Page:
To win Olympic medals, a country needs lots of talent, the resources to train that talent, and the desire to spend those resources, as my colleague Matt O’Brien put it.
As host of the 2016 Olympics, Brazil has plenty of incentive to rake in as much Olympic gold as possible, and with almost 200 million people, it has quite the talent pool, too.
What’s more, the country has discovered that certain segments of its sizeable population come prepackaged with Olympic-worthy skills. Why train new Olympic archers, the thinking seems to be, when some Brazilians have already been shooting arrows since they were the size of a quiver?
Read more. [Image: Reuters/Paulo Whitaker]
If you want to understand the modern academy, it wouldn’t hurt to start at “impact factor.”
Every year, the company Thomson Reuters assigns every academic journal an “impact factor.” Impact factors measure, roughly, how often papers published in one journal are cited by other journals. It is an ecological measurement, in other words. You’d recognize the names of journals with the highest impact factors — Nature, Science, etc. — but the world of scholarly journals is enormous, and there’s crowding at the bottom.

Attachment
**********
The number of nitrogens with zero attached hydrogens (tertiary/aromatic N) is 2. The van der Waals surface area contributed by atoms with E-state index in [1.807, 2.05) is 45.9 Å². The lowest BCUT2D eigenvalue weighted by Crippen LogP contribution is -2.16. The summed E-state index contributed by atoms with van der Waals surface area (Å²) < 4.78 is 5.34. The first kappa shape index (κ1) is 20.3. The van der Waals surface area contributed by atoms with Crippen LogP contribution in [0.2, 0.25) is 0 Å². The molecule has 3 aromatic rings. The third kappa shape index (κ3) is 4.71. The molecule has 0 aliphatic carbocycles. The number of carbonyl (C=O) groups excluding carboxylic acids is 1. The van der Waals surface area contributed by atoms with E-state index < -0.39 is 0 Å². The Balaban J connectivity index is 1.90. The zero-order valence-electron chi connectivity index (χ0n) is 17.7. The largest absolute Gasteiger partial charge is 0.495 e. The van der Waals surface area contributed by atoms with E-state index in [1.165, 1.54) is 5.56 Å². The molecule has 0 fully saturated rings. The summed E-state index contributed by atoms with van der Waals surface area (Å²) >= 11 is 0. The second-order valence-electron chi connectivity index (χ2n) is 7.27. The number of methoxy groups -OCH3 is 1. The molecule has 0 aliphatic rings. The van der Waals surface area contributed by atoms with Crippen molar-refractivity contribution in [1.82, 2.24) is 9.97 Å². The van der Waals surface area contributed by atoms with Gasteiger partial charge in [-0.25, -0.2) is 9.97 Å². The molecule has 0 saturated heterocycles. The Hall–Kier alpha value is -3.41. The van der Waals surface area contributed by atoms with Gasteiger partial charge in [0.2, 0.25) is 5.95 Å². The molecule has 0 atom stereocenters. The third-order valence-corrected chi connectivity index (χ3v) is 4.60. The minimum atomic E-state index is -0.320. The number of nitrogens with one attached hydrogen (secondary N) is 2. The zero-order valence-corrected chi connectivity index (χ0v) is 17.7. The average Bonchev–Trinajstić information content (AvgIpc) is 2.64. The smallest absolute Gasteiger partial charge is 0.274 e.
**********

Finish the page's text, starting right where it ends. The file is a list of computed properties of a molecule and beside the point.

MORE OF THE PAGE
Two stories today illustrate the problems with impact factors, and the difficulty of measuring knowledge through any metric.
Read more. [Image: Eduardo Coutinho/Flickr]
As the stroke of midnight rolled across the world’s time zones, people gathered in private and took to the streets to celebrate the arrival of the New Year, 2013. Fireworks erupted from Sydney to Moscow, and revelers gathered in London, Dakar, New York, Las Vegas, and thousands of other places, raising a glass, keeping warm, making resolutions, and wishing each other a “Happy New Year!”
See more. [Images: AP, Reuters, Getty]
“I wanted to look my best for Rio,” wrote the famous Italian aviator Francesco de Pinedo in his travelogues, “There she lay, fragrant and colorful, voluptuously reclining beside the sea.” Le Corbusier echoed similar gendered reflections of the city when he likened Rio de Janiero’s “dancing” landscape of lush islands and sculpted peaks to the bodies of women. What prompted these “poetic” formulations was the bird’s eye spectacle newly afforded by the airplane, which offered privileged encounters with the city inaccessible to all but the brave and daring. Even with the introduction and integration of Google Maps into contemporary culture, these same encounters remain exclusive to experience of flight, in the sense that the airplane is the only medium in which one may truly inhabit the oblique.
Read more. [Video: Jarbas Agnelli]